By the time JR was back in the house, the breasts were kitchen twine-sealed packages with ready-to-hang loops, and back they went to the basement, this time just to the base of the stairs (though, realistically, this space is very likely equally as cold as the potato cellar, so colder and drier than called for by Mr. Ruhlman.).
I weighed the sad sacks just before they went to the basement, and later in the week, saw a tweet from Judy of Divina Cucina that made me think I should have done what she had – her breasts and my breasts both clocked in at around 6-ounces, so she combined hers to make one larger prosciutto.
Brilliant. Me? Not so much.
This afternoon, returning from a slew of errands, JR asked what was on the menu for lunch. With only 3 hours left of real daylight, and a path needing to be shoveled through this most recent blizzard’s foot of snow to the as-yet unsplit wood pile, lunch had to be quick. You see, we heat with wood, so no wood means no heat. And, yeah, it’s cold here right now.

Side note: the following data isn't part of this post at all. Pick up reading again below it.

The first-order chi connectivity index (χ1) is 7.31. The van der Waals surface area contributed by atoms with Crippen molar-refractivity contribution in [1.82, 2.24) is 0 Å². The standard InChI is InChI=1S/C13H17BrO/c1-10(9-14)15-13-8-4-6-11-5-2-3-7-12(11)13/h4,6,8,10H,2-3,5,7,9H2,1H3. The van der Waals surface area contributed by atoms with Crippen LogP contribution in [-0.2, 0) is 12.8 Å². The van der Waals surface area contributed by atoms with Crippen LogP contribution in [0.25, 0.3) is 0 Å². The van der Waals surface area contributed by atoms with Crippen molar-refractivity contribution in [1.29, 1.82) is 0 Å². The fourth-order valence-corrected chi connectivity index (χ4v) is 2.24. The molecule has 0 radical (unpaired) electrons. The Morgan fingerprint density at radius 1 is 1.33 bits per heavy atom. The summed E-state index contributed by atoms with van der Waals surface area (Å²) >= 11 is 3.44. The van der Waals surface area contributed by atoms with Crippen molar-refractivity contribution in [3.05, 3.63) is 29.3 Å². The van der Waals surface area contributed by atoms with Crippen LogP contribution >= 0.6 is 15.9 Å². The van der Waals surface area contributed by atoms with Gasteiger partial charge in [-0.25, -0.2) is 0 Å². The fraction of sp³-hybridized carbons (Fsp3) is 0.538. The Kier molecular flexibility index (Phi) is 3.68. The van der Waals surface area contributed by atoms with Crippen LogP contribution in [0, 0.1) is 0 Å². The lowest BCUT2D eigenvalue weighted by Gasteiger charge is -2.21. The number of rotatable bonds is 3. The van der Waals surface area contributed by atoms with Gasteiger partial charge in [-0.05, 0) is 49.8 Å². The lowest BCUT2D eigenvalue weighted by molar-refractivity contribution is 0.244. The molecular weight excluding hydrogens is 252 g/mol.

So JR had to get a move on in order to get the wood ready for the upcoming week (on a long side note, this is the last year we buy four foot lengths of wood that doesn’t get delivered until December. It’s a little crazy trying to split wood every other day during the winter, particularly when it seems as though it’s been snowing every other day this year. Tree lengths seemed like a good, money-saving idea at the time, but, ah, yeah – you gotta get the wood delivered a little earlier than December to make it worthwhile.).
Fried eggs were the first best lunch idea I had, along with a slice or two of Seven Stars Bakery’s olive loaf, when suddenly, a vision of tiny prosciutto danced through my head. “Hey, will you get the duck breasts out of the basement?”
“No,” I replied, surprised. “I don’t want that.” “Yes you do.” “No. I don’t,” (pause here for me to get my confused face on, please) “I don’t even like duck.” (wha? who doesn’t like duck?) And where did this conversation end, you ask? Back at the beginning: “Eee-yeah. You always go for that kind of stuff.”
“That kind of stuff” it turns out, includes “all the weird stuff”. Like livers, and heart, and tongue, and lardo – cured fatback. As luck would have it, when I sliced into the prosciutto, the fatty parts reminded me of lardo, one of my favorite treats when we’ve traveled in Italy – and JR’s least favorite, of course, because it falls into the “that kind of stuff” category.